Teva Pharmaceutical Industries Ltd. (TEVA), the world’s largest generic-drug maker, pulled a copy of the antidepressant Wellbutrin XL from the U.S. market after regulators said it isn’t the same as the brand-name medicine.
The Food and Drug Administration conducted tests after patients complained that Teva’s 300-milligram copycat version of the extended release medicine didn’t work, Greg Geba, director of the agency’s Office of Generic Drugs, said. Eighty-five people reported concerns from January 2007 to June 2007 about the 300-mg dose of Teva’s Budeprion XL drug, which was approved in 2006.
While other generic medicines have been withdrawn because they don’t work as well as the brand, it hasn’t happened frequently, the FDA said. The agency said it may pursue other products. More than two years ago, regulators began discussing whether to tighten equivalency standards for copycat drugs.
“It spotlights the inaccuracy of the common myth that generics are identical to name brands,” Erik Gordon, a business professor at the University of Michigan in Ann Arbor who studies the drug industry. “They are supposed to be pharmacologically equivalent, not identical, and that leaves some wiggle room. Now we see that the FDA allows companies to guess that different doses are equivalent.”
Teva stock traded in Tel Aviv dropped as much as 1.9 percent to 157.5 shekels, the biggest intraday decline since Aug. 15, and was trading down 1.6 percent as of 10:37 a.m. The company’s American depositary receipts fell 1 percent to $40.79 at the close in New York yesterday.
GlaxoSmithKline Plc (GSK), based in London, sells Wellbutrin XL and splits profits with the manufacturer, Montreal-based Valeant Pharmaceuticals International Inc. (VRX) Mylan Inc. (MYL:US), based in Canonsburg, Pennsylvania, and Watson Pharmaceuticals Inc., (WPI:US) based in Parsippany, New Jersey, also make generic versions.
The FDA initially required companies to study generic versions of Wellbutrin XL only in the 150-mg dose and allowed them to extrapolate the results to the 300-mg dose because of concerns with seizure risk, Barbara Davit, director of the division of bioequivalence II in the Office of Generic Drugs, said yesterday during a conference call. The agency will now require testing on the highest available strength, she said.
Impax Laboratories Inc. (IPXL:US), based in Hayward, California, makes the drug marketed by Petach Tikva, Israel-based Teva. Impax requested the FDA withdraw approval, and Impax and Teva have stopped shipping the product, Geba said.
“There is no material impact to Teva,” Denise Bradley, a spokeswoman for the company, said in an e-mail. “We have no comment on whether we will launch our own version of this product at this time.”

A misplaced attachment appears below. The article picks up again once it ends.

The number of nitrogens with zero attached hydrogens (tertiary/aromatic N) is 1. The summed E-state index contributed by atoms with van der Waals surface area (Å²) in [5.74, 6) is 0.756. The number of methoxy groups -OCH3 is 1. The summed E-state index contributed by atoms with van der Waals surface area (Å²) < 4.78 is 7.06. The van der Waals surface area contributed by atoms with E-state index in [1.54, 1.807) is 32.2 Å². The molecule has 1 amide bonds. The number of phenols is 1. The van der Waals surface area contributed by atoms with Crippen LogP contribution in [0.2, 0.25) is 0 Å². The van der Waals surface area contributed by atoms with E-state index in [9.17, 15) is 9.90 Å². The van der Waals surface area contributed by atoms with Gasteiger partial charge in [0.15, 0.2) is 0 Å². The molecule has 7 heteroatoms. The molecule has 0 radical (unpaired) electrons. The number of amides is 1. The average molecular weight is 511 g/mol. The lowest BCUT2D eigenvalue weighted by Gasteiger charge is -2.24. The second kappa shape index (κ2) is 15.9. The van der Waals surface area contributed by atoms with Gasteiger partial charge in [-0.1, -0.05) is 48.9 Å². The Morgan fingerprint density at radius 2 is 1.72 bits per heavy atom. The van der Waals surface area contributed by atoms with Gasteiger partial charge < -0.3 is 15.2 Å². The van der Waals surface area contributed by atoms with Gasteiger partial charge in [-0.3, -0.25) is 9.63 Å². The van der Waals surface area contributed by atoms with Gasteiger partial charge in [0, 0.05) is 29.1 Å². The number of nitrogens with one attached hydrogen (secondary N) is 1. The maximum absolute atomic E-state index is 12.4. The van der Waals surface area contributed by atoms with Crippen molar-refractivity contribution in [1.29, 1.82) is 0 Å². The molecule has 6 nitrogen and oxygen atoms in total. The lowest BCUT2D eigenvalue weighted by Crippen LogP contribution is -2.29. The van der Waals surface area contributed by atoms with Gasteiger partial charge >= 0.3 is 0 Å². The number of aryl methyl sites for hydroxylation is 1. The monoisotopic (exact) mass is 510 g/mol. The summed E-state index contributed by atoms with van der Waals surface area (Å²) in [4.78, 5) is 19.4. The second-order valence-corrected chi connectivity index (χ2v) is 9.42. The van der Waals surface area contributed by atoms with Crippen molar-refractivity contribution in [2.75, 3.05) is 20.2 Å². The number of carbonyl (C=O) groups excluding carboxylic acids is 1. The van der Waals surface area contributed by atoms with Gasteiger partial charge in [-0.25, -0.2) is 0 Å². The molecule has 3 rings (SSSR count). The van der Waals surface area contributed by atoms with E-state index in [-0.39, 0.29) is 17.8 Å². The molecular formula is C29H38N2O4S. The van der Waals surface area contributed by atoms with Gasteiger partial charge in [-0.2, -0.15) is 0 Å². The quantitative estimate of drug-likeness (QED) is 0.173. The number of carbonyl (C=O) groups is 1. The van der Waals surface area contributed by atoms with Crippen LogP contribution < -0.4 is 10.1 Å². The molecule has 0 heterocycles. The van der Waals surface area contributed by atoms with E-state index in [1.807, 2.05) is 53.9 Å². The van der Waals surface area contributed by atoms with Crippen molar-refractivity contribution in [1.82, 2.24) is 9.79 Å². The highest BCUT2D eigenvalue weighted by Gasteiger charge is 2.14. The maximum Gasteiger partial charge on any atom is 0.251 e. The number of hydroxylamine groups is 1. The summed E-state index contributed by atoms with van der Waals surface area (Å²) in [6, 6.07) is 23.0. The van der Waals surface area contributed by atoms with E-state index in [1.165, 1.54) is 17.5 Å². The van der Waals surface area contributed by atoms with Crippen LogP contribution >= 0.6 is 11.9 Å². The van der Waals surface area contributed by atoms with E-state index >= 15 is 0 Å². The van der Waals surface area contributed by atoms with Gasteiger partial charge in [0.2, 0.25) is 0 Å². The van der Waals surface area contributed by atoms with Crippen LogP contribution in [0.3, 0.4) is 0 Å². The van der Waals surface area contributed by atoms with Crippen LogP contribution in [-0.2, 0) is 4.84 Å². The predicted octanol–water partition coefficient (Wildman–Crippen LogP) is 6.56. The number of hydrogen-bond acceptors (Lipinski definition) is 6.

The withdrawal also isn’t material to Impax and the company won’t reveal whether it will attempt to bring another generic Wellbutrin XL to market, Mark Donohue, a company spokesman, said in a telephone interview. Impax fell 2.3 percent to $26.39 yesterday at the close of trading in New York.
About 2 percent of patients who take a generic version of the depression drug use Teva’s product, said Geba of the FDA.
The FDA’s Janet Woodcock, director of the Center for Drug Evaluation and Research, said in October 2010 that the agency was discussing tightening standards for how closely generic drugs resemble brand-name equivalents after patients and employees of generic-drug makers complained that some of the medicines don’t work as well as the brand-name counterparts.
The standards assure that the generic is absorbed at the same rate and extent as the brand-name version. At the time, Woodcock cited generic anti-seizure medications for concern.
In April 2010, a group of outside FDA advisers voted 11-2 that the agency’s equivalence requirements aren’t sufficient for certain medicines. An FDA official suggested then those medicines include digoxin for various heart conditions, lithium used to treat manic episodes, phenytoin for a certain type of seizures and the blood-thinner warfarin.
After the initial complaints in 2007 about Teva’s version of Wellbutrin XL, the agency determined recurring symptoms are common during major depressive disorder and the differences in the drugs weren’t outside established rules for equivalence.
The FDA asked Teva and Impax to study the 300-mg dose after the complaints. The agency decided to begin its own study in 2010 after the companies had problems enrolling patients, Geba said. The FDA produced results in August of its study in 24 patients comparing Teva’s copy with the brand-name.
The agency is revising new guidelines for bupropion, the active ingredient in Wellbutrin XL, and is asking makers of other copies of the medicine to retest their products, Geba said.
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